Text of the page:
Oz: Variety (2002)

Genres - Drama  |   Sub-Genres - Prime-Time Drama [TV], Prison Film  |   Run Time - 60 min.  |   Countries - USA  |  
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White (Michael Wright) is preparing to sing in the prison talent show, and gets so frazzled that he turns to Poet (MuMs) for advice. Poet offers heroin, and White considers the offer. Said (Eamonn Walker) gets out of the hole. He tells the other Muslims he's decided that White should be allowed to be who he is. Robson (R.E. Rodgers) reluctantly visits the dentist, Faraj (Aasif Mandvi), after years of neglecting his teeth. Faraj performs periodontal surgery, transplanting gum tissue from a cadaver, and taunting Robson about the tissue's origins. Alvarez (Kirk Acevedo) wants to give the guide dog he's training to Rivera (Nelson Vasquez), the guard he blinded. Sister Pete (Rita Moreno) tries to arrange it. A new prisoner, Father Meehan (Malachy McCourt), finds a hostile cellmate in O'Reily (Dean Winters). O'Reily makes a deal to kill Jia (Michael Delmare) in exchange for Morales (David Zayas) maiming Shupe (Joel West). Poet convinces Redding (Anthony Chisholm) that the Sicilians sold drugs to Hill, prompting Redding's retaliation. Father Mukada (B.D. Wong) gets Jaz Hoyt (Evan Seinfeld) to testify against Kirk (Sean Dugan), who retaliates against Mukada. Catherine McClain (Sandra Pupuro) decides not to represent Keller (Christopher Meloni), because she believes he's guilty, and breaks up with Beecher (Lee Tergesen). Guenzel (Mike Doyle) attacks Beecher, spurring him to make an ugly deal with Schillinger (J.K. Simmons). This episode revolves around the talent show theme, opening with Sister Pete singing a song. This is the only episode of the first five seasons of Oz which is not introduced by Hill (Harold Perrineau Jr.). Reportedly, Perrineau needed time off to shoot The Matrix Revisited, so his usual commentary was replaced with songs from Hoyt, Redding, Mukada, and a duet between Beecher and Schillinger. The episode was directed by actor Roger Rees.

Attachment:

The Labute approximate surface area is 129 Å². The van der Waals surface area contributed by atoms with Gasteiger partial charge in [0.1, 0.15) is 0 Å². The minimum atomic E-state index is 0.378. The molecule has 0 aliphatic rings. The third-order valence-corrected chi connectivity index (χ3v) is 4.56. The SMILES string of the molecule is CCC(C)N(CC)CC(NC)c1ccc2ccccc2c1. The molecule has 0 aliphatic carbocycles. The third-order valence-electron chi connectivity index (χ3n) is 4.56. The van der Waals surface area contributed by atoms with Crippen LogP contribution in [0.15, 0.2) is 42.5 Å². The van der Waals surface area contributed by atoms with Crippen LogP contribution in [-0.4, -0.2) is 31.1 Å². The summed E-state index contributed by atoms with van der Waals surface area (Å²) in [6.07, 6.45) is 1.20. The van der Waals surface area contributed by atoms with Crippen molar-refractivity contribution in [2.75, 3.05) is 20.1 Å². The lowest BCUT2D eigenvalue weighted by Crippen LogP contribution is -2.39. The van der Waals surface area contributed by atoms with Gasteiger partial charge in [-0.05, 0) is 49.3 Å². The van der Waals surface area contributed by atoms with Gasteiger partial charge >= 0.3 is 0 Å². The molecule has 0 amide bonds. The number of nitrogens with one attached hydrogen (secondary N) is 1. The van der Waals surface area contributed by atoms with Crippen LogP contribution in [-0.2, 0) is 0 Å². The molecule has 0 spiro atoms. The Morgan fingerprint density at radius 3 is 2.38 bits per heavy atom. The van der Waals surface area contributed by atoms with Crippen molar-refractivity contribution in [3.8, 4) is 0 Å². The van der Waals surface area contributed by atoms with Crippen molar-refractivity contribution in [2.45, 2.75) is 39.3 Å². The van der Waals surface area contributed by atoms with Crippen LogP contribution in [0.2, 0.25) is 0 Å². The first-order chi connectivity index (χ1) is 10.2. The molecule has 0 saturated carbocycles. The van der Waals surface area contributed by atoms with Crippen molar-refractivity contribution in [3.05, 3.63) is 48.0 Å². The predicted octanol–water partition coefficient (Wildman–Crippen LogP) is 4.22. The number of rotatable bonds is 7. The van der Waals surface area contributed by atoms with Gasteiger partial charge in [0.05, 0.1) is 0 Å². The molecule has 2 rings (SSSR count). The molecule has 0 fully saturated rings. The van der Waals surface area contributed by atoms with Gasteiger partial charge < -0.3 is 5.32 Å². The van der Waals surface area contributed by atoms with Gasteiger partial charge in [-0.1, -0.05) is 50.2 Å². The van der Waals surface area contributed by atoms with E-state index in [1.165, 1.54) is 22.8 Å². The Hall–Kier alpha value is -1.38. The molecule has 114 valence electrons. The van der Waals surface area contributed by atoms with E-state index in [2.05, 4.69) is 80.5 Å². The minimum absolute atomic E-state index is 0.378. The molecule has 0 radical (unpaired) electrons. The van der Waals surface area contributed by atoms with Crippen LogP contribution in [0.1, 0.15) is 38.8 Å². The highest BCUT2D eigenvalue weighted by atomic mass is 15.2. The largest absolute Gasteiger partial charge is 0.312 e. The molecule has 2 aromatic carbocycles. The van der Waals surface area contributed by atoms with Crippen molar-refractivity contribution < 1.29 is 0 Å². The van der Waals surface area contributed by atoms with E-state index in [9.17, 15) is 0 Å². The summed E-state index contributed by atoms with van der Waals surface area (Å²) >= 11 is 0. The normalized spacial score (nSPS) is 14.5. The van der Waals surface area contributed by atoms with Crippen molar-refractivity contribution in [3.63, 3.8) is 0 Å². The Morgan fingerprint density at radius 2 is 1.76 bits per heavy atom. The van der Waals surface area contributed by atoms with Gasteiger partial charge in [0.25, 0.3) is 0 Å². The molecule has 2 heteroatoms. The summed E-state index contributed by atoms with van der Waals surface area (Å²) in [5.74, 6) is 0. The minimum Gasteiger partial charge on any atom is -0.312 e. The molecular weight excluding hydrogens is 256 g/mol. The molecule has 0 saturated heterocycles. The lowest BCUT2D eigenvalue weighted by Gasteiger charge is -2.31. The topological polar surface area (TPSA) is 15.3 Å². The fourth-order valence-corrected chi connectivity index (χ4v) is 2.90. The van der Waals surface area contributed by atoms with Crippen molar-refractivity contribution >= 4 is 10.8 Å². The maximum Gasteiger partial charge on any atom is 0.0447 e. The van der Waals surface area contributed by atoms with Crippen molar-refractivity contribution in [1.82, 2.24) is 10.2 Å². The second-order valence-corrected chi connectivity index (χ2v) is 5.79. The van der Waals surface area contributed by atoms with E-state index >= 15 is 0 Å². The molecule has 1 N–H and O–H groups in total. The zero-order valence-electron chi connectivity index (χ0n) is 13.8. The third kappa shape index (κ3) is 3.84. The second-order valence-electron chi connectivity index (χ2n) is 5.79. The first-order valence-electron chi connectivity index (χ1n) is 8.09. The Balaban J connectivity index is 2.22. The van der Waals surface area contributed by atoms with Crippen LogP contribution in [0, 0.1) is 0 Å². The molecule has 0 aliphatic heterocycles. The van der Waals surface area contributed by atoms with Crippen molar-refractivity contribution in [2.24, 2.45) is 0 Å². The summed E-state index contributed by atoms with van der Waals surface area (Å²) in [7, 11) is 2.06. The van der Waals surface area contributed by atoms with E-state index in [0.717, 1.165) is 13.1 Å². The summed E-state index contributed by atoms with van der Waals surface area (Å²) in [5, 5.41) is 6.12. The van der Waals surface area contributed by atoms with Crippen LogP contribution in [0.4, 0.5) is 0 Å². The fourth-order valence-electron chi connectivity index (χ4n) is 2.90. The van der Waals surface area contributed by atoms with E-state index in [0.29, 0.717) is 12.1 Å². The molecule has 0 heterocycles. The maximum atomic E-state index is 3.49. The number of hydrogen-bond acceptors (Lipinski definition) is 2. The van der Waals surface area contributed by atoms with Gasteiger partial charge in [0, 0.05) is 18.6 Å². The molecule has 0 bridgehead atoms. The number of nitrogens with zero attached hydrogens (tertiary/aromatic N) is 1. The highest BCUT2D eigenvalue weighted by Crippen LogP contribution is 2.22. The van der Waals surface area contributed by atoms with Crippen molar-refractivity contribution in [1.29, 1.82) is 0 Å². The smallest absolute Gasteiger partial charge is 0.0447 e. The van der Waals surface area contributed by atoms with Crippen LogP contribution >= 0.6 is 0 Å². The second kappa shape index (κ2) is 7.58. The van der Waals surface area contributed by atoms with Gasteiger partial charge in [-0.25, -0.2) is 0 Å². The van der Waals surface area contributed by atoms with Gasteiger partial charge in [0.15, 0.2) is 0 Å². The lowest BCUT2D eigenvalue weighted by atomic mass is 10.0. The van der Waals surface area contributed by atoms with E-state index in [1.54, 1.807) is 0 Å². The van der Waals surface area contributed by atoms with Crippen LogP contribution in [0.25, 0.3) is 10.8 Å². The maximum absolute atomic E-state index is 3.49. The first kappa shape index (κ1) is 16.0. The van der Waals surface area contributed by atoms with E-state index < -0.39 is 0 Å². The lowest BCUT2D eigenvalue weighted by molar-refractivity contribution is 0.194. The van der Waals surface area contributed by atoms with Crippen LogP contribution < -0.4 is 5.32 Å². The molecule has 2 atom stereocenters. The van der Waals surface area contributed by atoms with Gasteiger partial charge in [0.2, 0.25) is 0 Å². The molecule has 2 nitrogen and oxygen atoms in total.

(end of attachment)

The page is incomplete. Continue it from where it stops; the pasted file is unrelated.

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Keywords

prison, inmate, criminal, murder, life-of-crime, maximum-security, unrest, death-row